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Apple dealt 270,000 iPhones in debut; reports best quarter ever

Activation problems may have affected almost half of early iPhone buyers

July 26, 2007 12:00 PM ET

Computerworld - Apple Inc. on Wednesday announced that it had sold and shipped 270,000 iPhones in the first two days of the device's debut weekend, nearly double the number its wireless partner claimed had been activated in that same stretch.

But during a late afternoon conference call on results for the third quarter -- which ended June 30, a day after the iPhone went on sale nationally -- Apple executives kept mum on most other iPhone news.

Peter Oppenheimer, chief financial officer, and Tim Cook, chief operating officer, repeated the same scripted answers to most questions from analysts who hoped to dig deeper into the iPhone's performance. Among the few nuggets that Oppenheimer and Cook provided: Some of the 270,000 weren't actually sold but were in AT&T Inc.'s inventory or on the way to the carrier's stores.

Neither offered a direct explanation of the disparity between Apple's and AT&T's numbers. Oppenheimer came closest when he acknowledged the activation delays that plagued many of the first buyers. "AT&T did have some activation problems," he said. "We would like to apologize to those customers who had a less than a perfect activation experience."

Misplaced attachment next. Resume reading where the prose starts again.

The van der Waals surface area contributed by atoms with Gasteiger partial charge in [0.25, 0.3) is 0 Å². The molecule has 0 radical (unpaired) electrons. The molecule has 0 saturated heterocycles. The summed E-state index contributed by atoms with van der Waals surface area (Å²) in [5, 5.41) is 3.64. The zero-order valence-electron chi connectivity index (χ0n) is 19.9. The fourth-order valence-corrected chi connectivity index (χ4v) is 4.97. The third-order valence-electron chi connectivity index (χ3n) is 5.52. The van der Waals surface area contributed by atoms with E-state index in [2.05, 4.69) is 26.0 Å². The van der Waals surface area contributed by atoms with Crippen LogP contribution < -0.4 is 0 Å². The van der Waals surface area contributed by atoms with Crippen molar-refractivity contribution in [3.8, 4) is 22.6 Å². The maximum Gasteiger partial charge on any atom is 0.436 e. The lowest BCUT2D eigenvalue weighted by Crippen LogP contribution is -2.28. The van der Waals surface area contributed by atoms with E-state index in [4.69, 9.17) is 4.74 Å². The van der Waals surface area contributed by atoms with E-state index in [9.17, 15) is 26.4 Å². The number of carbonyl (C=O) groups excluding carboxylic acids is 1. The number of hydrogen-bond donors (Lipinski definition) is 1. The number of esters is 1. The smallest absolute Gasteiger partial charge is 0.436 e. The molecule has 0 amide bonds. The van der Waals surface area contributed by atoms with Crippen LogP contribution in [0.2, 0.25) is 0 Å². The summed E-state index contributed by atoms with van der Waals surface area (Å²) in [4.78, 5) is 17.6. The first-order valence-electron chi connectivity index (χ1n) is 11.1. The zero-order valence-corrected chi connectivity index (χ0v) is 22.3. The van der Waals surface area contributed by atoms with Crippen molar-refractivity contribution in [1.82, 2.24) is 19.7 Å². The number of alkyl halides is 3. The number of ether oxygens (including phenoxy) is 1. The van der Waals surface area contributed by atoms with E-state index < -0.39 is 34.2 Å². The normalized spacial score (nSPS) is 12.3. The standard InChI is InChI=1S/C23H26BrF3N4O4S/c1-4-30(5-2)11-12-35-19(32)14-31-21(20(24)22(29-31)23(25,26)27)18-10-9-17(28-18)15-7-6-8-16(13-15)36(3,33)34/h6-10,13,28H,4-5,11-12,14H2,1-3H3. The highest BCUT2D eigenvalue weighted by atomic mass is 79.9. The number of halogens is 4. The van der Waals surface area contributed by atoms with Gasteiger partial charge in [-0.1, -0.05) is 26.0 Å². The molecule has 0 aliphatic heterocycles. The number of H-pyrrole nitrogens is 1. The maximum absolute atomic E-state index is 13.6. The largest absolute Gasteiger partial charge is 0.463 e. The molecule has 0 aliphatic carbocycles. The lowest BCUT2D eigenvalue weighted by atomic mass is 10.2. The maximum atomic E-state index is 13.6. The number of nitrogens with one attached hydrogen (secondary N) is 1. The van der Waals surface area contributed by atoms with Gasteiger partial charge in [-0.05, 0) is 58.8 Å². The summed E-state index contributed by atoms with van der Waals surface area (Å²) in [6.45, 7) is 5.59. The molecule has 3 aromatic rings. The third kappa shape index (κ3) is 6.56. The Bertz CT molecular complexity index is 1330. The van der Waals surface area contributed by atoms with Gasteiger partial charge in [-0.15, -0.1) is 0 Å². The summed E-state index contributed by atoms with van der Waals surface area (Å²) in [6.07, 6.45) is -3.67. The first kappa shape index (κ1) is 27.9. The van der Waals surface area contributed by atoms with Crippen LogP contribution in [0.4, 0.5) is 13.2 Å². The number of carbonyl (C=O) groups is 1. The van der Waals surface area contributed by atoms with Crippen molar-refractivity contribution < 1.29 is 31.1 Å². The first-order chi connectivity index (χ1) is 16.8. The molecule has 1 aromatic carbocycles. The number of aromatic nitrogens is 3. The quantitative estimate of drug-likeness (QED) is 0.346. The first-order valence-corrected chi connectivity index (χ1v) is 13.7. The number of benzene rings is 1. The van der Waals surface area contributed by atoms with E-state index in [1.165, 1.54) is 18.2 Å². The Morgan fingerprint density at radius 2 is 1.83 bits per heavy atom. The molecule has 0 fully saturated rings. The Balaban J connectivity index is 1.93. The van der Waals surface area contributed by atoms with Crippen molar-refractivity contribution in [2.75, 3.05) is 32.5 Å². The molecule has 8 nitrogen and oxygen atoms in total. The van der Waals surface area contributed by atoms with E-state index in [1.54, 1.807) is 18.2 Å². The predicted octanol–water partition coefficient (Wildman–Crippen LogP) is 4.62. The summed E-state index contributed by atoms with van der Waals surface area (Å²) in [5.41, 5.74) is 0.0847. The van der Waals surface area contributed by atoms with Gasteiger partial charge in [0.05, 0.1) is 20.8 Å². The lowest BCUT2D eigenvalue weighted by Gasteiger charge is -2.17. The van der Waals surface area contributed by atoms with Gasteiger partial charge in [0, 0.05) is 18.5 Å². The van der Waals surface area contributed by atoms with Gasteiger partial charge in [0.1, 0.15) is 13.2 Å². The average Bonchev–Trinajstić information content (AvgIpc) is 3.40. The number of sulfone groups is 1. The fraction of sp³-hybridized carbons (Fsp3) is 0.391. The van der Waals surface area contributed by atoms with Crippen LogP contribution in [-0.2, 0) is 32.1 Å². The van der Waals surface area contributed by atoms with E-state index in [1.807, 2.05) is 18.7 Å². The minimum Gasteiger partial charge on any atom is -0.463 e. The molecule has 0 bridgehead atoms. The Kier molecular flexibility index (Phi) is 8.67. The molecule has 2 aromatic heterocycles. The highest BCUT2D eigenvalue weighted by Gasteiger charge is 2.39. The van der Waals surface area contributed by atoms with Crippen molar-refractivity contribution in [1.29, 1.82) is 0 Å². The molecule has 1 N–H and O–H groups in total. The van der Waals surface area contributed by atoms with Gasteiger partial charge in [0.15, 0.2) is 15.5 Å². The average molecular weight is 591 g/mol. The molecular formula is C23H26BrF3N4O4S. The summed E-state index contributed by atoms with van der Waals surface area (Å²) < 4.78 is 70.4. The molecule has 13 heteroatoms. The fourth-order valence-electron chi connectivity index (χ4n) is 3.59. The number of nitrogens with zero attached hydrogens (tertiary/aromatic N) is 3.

At the time, Apple spokespeople maintained that the delays affected only a small percentage of buyers. If, however, the 124,000-iPhone difference between the two figures is attributable to users not being able to activate, the problem may have hit up to 46% of those who purchased an iPhone on June 29 or June 30.

Apple's numbers were substantially lower than the often wildly inflated estimates of financial analysts. Weeks before the launch, Piper Jaffray & Co. analyst Gene Munster had pegged his forecast as 200,000 iPhones for the three-day weekend. Postlaunch, however, Munster bumped up his estimate to 500,000 units, based on exit polls at three Apple retail stores. Others had raised their estimates to as high as 700,000.

For their part, Oppenheimer and Cook seemed perfectly happy with the iPhone's stated sales. "AT&T said more iPhones were sold in the first weekend than they had sold in the first month of any other wireless device in their entire history," said Cook.

Oppenheimer stressed that iPhone sales are on track to meet CEO Steve Jobs' goal of 10 million by the end of 2008 and that the company is confident it would sell its one-millionth iPhone before the current quarter ends on Sept. 30. He also hammered on Apple's long-range mind-set. "We got off to a great start," he said. "But our focus is not on initial sales. It won't be done overnight. Our perspective is in years, not months."



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